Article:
Boiler evaporation loss

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Boiler evaporation loss

Postby brewpete » Thu Jan 04, 2018 12:08

Hi, I have been brewing up to now using a 70 litre boiler with no lid and I have been using a figure of 8% per hour loss to evaporation. I have a new 200 litre boiler which does have a lid and a pipe outlet which is no more than a few inches in diameter. Clearly the loss to evaporation is going to be lower in this setup. Can anyone suggest a figure I might put in as a starting point?

Thanks
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Re: Boiler evaporation loss

Postby Saccharomyces » Thu Jan 04, 2018 16:11

Evaporation doesn't work on a percentage volume basis so you have to take a different approach.

The rate of evaporation depends mostly on the temperature of the wort, the surface area exposed to the air and the relative movement of the air or wort at the surface.

In lieu of further information, I'd take the current volume evaporated per hour and multiply it by the ratio of the exposed surface area of the vessels (bigger SA, more evap). If you wish to convert that back in to a percentage, then by all means do so, but it isn't the right thing from a scientific point of view.
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Re: Boiler evaporation loss

Postby brewpete » Thu Jan 04, 2018 16:37

Makes sense. What about the effect of the lid?
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Re: Boiler evaporation loss

Postby Eric » Thu Jan 04, 2018 19:29

brewpete wrote:Makes sense. What about the effect of the lid?


The lid will reduce the heat loss increasing the ferocity of the boil and could increase evaporation.
Losses also depends on input power. You've not said if that would be increased else it might not be possible to achieve a boil..
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Re: Boiler evaporation loss

Postby brewpete » Fri Jan 05, 2018 11:01

There are two 3kw elements in the boiler and I'm assuming that I will be able to switch one off once the boil is acheived.
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Re: Boiler evaporation loss

Postby Crastney » Fri Jan 05, 2018 11:56

if there's a lid on, the air movement will be a lot less, so evaporation will be a lot less, plus you get condensation which will fall back into the brew.
I was under the impression that the boil should be lid less to aid evaporation, and to ensure that you don't get condensate going back into the boil?...

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Re: Boiler evaporation loss

Postby robwalker » Fri Jan 05, 2018 12:52

Have you marked up your boiler with a sight glass bud? Easiest way by far, boil off remains fairly consistent, on a 6bbl I lose 0.1bbl every brew regardless of volume. It'll help you get the same OG every time for repeat brews too - extract wort, fill to 75% of target, take gravity sample, gravity / target x current volume = target volume then just liquor back.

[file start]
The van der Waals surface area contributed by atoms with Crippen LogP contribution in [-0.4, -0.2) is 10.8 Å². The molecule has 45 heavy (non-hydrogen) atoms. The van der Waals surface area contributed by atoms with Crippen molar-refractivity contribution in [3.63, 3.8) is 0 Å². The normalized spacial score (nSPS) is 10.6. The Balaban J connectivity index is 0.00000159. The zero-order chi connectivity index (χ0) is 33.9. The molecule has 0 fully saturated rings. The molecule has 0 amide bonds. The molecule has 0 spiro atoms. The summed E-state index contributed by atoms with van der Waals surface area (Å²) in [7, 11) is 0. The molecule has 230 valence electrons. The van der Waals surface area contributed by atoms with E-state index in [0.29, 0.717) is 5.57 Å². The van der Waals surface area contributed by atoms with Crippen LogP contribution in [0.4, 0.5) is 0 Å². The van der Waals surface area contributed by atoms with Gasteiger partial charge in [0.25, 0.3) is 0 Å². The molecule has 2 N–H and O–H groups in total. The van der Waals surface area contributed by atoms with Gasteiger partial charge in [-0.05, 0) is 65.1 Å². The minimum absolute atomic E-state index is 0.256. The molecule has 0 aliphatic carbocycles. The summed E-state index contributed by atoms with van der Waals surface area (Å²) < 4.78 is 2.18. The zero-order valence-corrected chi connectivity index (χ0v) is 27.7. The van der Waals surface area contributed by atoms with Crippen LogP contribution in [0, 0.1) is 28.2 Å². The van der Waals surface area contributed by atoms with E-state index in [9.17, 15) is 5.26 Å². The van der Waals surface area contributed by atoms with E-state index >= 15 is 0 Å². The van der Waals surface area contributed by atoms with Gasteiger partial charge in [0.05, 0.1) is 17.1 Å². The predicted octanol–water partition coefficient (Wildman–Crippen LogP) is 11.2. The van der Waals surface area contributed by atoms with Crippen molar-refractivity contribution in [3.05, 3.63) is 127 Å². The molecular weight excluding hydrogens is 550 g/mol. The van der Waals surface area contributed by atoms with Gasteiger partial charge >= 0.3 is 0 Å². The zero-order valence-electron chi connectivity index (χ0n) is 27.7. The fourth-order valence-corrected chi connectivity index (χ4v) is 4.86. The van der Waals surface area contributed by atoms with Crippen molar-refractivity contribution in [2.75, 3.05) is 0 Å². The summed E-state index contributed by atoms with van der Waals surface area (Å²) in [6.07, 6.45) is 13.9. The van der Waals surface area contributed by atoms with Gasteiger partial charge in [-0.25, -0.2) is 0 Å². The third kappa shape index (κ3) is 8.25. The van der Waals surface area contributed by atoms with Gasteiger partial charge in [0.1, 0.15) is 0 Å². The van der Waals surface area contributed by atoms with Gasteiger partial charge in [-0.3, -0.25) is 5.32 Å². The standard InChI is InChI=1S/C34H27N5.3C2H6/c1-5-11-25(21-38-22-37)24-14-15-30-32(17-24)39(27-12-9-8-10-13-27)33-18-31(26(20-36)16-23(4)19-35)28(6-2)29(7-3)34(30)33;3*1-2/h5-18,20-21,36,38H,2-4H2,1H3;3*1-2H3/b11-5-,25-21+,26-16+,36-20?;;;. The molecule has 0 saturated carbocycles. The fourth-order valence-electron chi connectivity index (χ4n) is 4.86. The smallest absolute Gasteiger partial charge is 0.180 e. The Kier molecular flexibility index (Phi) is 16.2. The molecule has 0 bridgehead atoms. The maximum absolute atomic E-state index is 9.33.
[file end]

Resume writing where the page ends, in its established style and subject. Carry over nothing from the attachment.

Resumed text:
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Re: Boiler evaporation loss

Postby Rolfster » Fri Jan 05, 2018 19:08

Crastney wrote:if there's a lid on, the air movement will be a lot less, so evaporation will be a lot less, plus you get condensation which will fall back into the brew.
I was under the impression that the boil should be lid less to aid evaporation, and to ensure that you don't get condensate going back into the boil?...


I think he said there is a hole in the lid that leads to an external vent.
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Re: Boiler evaporation loss

Postby brewpete » Fri Jan 05, 2018 19:29

Rob, no sight glass on the boiler unfortunately. It's a ready made system and it didn't come with one. The only sight glass is on the HLT (and that one is not marked).

Crastney, yes there is a vent in the top of the boiler.
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Re: Boiler evaporation loss

Postby INDIAPALEALE » Sat Jan 06, 2018 09:15

Fill the boiler to normal volume boil for normal boil length and measure the loss. Job done.

Crastney
If the condensate drops back into the boil it will be sterile so what's the problem.

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Re: Boiler evaporation loss

Postby robwalker » Sat Jan 06, 2018 09:39

INDIAPALEALE wrote:Fill the boiler to normal volume boil for normal boil length and measure the loss. Job done.

Crastney
If the condensate drops back into the boil it will be sterile so what's the problem.


DMS mostly i would say.
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Re: Boiler evaporation loss